Image Credit: congerdesign
For many years it was recommended that you change your mattress every 10 years. However in recent years the Sleep Council and the mattress industry have started to suggest changing your mattress after only 7 or 8 years of use.
Well, they would say that wouldn’t they?
The Sleep Council, who describe themselves as “an impartial organisation that looks at how you can adopt healthier sleep habits and focuses on raising awareness of a good night’s sleep to health and wellbeing” are the consumer education arm of the National Bed Federation, which is the trade association for the UK's bed and mattress manufacturers.
Mattress manufacturers, naturally enough, want you to buy more mattresses.
So before you get rid of that mattress, the most environmentally friendly thing to do is ask yourself if you really need a new one. Yes, if the springs are sticking into your back or your bed is uncomfortable you absolutely do need to replace your mattress - good quality sleep is vitally important for your health and wellbeing.
But don’t feel you have to buy a new mattress just because an advertisement from a mattress retailer recommends it based on an arbitary date.
If your mattress is still usable you could give it to someone who could use it:-
If you want to donate your mattress to a charity, they generally require the fire safety label to be intact.
So what if your mattress is not in good enough condition to reuse? What is the most eco-friendly way to dispose of your old one?
The good news is that a mattress is 100% recyclable.
The bad news is that figures from the National Bed Federation for 2022 show that still only around 14% of mattresses are actually recycled in the UK. The rest are incinerated or sent to landfill.
If you are buying a mattress from a large retailer, they probably will offer to take your old mattress away, either for free or for a small charge.
Usually there will be a small charge for this service. At time of writing this averages around £30. You will need to book this at the time you order your mattress.
Other retailers may take away your mattress, but that doesn’t mean it will be recycled; it will probably go to landfill unless they specifically state that the mattress will be recycled.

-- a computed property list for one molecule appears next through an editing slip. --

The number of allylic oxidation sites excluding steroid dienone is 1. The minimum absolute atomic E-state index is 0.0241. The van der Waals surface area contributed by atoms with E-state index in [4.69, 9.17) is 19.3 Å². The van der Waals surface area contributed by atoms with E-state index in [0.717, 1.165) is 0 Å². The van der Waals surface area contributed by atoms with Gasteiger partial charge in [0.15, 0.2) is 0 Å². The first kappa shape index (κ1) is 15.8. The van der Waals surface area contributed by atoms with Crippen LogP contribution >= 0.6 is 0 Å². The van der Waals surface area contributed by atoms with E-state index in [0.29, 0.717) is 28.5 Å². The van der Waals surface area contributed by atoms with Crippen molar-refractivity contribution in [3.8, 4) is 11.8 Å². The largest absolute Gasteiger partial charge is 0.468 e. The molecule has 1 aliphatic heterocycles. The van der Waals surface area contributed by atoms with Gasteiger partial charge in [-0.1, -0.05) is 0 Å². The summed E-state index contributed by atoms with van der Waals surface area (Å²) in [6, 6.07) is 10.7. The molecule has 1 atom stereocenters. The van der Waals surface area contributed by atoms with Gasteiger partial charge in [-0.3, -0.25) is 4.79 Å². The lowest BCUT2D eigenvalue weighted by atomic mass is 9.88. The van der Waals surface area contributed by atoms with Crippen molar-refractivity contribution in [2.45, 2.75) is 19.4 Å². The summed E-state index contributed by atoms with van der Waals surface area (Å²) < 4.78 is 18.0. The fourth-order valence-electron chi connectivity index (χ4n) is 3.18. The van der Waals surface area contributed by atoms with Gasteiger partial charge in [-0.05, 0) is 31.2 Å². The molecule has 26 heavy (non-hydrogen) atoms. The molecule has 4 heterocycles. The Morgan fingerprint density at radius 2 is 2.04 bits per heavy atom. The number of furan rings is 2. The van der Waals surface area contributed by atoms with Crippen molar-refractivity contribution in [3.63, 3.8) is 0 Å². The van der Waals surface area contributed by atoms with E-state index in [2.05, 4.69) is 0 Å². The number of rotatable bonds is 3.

If you just need to get rid of a mattress without buying a new one there are a number of commercial companies that will take a mattress away for a fee. Some of these are specialists in mattress disposal who will state whether they send mattresses for recycling.
You can ask your local council if they will collect your old mattress. You will normally be charged for this, you will probably have to leave the mattress outside your property and your mattress will probably go to landfill.
You can also take your mattress to your local household recycling centre; again it will probably go to landfill.
Mattress recycling is pretty tricky, as it consists of several categories of material, including textiles, metal and foam.
The mattress is taken apart, usually by hand in an extremely labour intensive procedure, hence the higher cost of sending your mattress for recycling. The springs have to be removed to be sent for metal recycling. The foam can be recycled to make carpet underlay.
This video explains the process required to recycle a mattress.
At present the textile material is difficult to recycle and will generally be used as a fuel in an energy-to-waste facility.
However an innovative new machine, the first of its type, is being developed by The Furniture Recycling Group which automates the removal of springs from old pocket spring mattresses.
This reduces the amount of time that it takes to dismantle a mattress by 70% which means that fewer mattresses will go to landfill.